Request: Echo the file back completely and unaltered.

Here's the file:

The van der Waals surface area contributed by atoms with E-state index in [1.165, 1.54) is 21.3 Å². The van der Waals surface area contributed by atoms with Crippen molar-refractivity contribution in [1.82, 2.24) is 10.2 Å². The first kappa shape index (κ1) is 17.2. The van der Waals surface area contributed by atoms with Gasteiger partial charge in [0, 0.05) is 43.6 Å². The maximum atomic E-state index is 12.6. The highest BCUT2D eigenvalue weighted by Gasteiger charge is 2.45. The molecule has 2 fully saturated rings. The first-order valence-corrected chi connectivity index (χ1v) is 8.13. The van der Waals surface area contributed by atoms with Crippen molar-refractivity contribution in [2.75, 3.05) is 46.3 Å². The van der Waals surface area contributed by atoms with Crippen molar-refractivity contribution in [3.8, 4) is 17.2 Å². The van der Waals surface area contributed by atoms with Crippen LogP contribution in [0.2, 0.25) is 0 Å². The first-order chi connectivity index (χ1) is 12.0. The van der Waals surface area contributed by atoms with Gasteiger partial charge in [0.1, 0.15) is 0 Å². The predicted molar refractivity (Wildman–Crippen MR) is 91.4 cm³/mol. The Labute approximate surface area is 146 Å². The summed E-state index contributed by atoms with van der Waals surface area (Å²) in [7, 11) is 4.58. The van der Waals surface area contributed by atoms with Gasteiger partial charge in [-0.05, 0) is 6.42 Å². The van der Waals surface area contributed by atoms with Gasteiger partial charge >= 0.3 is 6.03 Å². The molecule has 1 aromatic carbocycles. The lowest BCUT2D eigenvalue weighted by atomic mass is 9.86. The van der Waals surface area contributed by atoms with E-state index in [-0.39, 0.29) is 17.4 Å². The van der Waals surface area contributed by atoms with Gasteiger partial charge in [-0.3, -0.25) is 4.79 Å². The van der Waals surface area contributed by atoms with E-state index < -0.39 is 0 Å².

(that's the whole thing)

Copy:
The van der Waals surface area contributed by atoms with E-state index in [1.165, 1.54) is 21.3 Å². The van der Waals surface area contributed by atoms with Crippen molar-refractivity contribution in [1.82, 2.24) is 10.2 Å². The first kappa shape index (κ1) is 17.2. The van der Waals surface area contributed by atoms with Gasteiger partial charge in [0, 0.05) is 43.6 Å². The maximum atomic E-state index is 12.6. The highest BCUT2D eigenvalue weighted by Gasteiger charge is 2.45. The molecule has 2 fully saturated rings. The first-order valence-corrected chi connectivity index (χ1v) is 8.13. The van der Waals surface area contributed by atoms with Crippen molar-refractivity contribution in [2.75, 3.05) is 46.3 Å². The van der Waals surface area contributed by atoms with Crippen molar-refractivity contribution in [3.8, 4) is 17.2 Å². The van der Waals surface area contributed by atoms with Crippen LogP contribution in [0.2, 0.25) is 0 Å². The first-order chi connectivity index (χ1) is 12.0. The van der Waals surface area contributed by atoms with Gasteiger partial charge in [0.1, 0.15) is 0 Å². The predicted molar refractivity (Wildman–Crippen MR) is 91.4 cm³/mol. The Labute approximate surface area is 146 Å². The summed E-state index contributed by atoms with van der Waals surface area (Å²) in [7, 11) is 4.58. The van der Waals surface area contributed by atoms with Gasteiger partial charge in [-0.05, 0) is 6.42 Å². The van der Waals surface area contributed by atoms with Gasteiger partial charge >= 0.3 is 6.03 Å². The molecule has 1 aromatic carbocycles. The lowest BCUT2D eigenvalue weighted by atomic mass is 9.86. The van der Waals surface area contributed by atoms with E-state index in [-0.39, 0.29) is 17.4 Å². The van der Waals surface area contributed by atoms with Gasteiger partial charge in [-0.3, -0.25) is 4.79 Å². The van der Waals surface area contributed by atoms with E-state index < -0.39 is 0 Å².